“The state failed them,” says Selvi. “They should have been given proper lawyers and counsel from the very beginning. The CBI has also put forward a watertight case.” “Had action been taken in 1-2 years, Nagarani could have asked for Satheesh to be reunited with her family,” Sujata adds.

Both Selvi and Sujata say that the institutional apathy has to do with Nagarani and her family’s poor background. “Had it been a chit fund scam that affected the middle class, the response would have been very different,” Selvi says. She adds that the state should appeal this verdict, and ask for a harsher sentence for the accused.

Saddam, who earns a living selling mutton, agrees. “The people who took Jabin away… they should have been punished more.”

The crimes of MSS

The judgment reveals the many ways in which MSS broke families and caused unimaginable trauma to poor couples; how they hoodwinked CARA, the agency responsible to oversee adoptions in India; and how they earned big bucks by forging numerous documents to change the identities of the kidnapped children and to bypass laws and guidelines to facilitate inter-country adoptions that earned them tens of lakhs.

The modus operandi involved kidnapping young children from disadvantaged households and forging a surrender deed from a fictional person as the mother of the kidnapped child. They would then forge a fake rejection letter from Indian couples for these children. This is because according to the Supreme Court’s guidelines, priority must be given to get these children adopted within India. Using this forged letter, they would obtain orders from the Madras High Court to place these children in the ‘foster care’ of foreign couples. In all the cases highlighted in the chargesheet, MSS received significant amount of money from the overseas adoptive parents of the children once the adoption went through.

In some cases, they also tried to pass off two unrelated children as siblings, because it allowed them to bypass registering children with the Voluntary Coordinating Agency (VCA), which was set up by the Supreme Court to scrutinize inter-country adoption.

“In the case of Suji and Sundari and in some more cases, they were presented as siblings born to a single mother and avoided registering with VCA by using just one clause 425 of Cara guidelines which says exemption may be given from registering with VCA for children much older in age, or children with disability or siblings,” the judgment notes.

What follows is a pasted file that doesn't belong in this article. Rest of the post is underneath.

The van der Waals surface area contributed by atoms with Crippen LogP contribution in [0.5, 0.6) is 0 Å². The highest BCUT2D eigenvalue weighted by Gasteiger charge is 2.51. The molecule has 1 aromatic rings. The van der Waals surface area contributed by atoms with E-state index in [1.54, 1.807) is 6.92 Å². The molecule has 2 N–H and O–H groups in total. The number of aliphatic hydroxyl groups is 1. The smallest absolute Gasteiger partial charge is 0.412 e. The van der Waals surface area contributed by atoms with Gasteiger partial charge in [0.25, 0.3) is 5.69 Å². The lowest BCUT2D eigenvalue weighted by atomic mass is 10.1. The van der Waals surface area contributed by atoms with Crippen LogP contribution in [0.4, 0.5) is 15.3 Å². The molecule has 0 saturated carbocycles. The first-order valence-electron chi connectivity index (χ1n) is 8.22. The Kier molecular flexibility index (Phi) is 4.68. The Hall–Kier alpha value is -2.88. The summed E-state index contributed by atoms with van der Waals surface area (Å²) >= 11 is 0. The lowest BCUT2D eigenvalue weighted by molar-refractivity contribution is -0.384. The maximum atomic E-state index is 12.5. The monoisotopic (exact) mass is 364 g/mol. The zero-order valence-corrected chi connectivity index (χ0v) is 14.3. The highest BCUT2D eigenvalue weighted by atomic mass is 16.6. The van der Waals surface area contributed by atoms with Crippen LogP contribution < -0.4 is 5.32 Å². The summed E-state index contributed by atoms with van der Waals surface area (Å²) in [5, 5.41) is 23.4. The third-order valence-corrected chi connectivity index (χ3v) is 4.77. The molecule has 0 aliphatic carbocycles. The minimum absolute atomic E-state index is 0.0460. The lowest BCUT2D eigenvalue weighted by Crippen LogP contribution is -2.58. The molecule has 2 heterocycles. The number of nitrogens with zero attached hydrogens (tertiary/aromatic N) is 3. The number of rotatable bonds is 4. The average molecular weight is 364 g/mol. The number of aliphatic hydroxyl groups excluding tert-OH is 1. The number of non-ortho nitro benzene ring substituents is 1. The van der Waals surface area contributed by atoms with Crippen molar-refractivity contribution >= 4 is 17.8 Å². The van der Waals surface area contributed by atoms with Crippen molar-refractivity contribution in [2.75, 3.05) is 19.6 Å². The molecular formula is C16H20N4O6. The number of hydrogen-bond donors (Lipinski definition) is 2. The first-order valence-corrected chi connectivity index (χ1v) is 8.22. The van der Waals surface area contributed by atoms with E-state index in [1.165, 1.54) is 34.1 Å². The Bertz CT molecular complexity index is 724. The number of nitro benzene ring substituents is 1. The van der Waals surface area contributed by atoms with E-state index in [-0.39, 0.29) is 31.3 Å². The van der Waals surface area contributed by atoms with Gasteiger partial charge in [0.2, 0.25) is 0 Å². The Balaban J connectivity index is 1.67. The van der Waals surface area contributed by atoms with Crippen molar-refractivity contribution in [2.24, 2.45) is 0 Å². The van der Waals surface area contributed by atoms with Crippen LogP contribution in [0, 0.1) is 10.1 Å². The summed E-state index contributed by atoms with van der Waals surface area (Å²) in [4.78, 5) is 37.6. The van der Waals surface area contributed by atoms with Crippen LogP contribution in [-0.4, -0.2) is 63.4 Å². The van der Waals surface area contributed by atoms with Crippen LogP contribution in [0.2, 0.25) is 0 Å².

Suji was a 15-day-old infant and Sundari, was actually Fathima’s kidnapped daughter, Jabin.


Nagarani (centre, in the pink blouse) protests along with other families who were affected by MSS at Delhi in 2013


Families of children who were kidnapped by MSS protest at the International CARA Conference, Delhi (2013)

While the late PV Ravindranath was the chairperson of MSS, Somu was the one who forged the signatures on the surrender deeds. The other accused – Dawood and Navjeen – had kidnapped several children and sold them to MSS. They were assisted by Saleema, Sabeera, and P Manoharan. Vatsala, who was also a chairperson of the MSS, was acquitted because the court said that Ravindranath only signed the documents in front of her. Her presence was not enough to prove that she committed the offences, the court held.

Further, in 2001, a joint investigation by Central Adoption Resource Authority (CARA) and the Tamil Nadu government into MSS found several irregularities. “Number of irregularities were found. (1) the surrender documents were not proper, (2) more children were placed for foreign adoption, (3) there was violation of grant in scheme mean for children homes (Shishu Greh Scheme), (4) improper documentation was made and (5) Malaysian Social services Chennai was running as a family business,” the judgment says.

After this, recognition of MSS to conduct inter-country adoptions was withdrawn. They also stopped the grants.

Apart from Jabin and Satheesh, another case highlighted by the CBI was that of Nageshwar Rao and Sivagami, whose son, Subhash, was kidnapped by MSS. “Malaysian Social Services prepared a forged surrender deed as of one H Noorjahan [who] surrendered one male child called Ashraf reportedly born to her on 12.10.1996 at Kancheepuram out of wedlock. Somasundaram forged the signature Noorjahan,” the judgment notes. And while Nageshwar Rao was able to get a positive DNA test to prove his paternity, he too has been unable to meet his son, who was adopted by a couple in the US.

“There is little clarity on how many more children have been kidnapped. The governments of the countries of the children’s origin ought to start a broader criminal investigation into adoptions by MSS and other Indian orphanages,” Arun says. 

(With inputs from Anjana Shekar)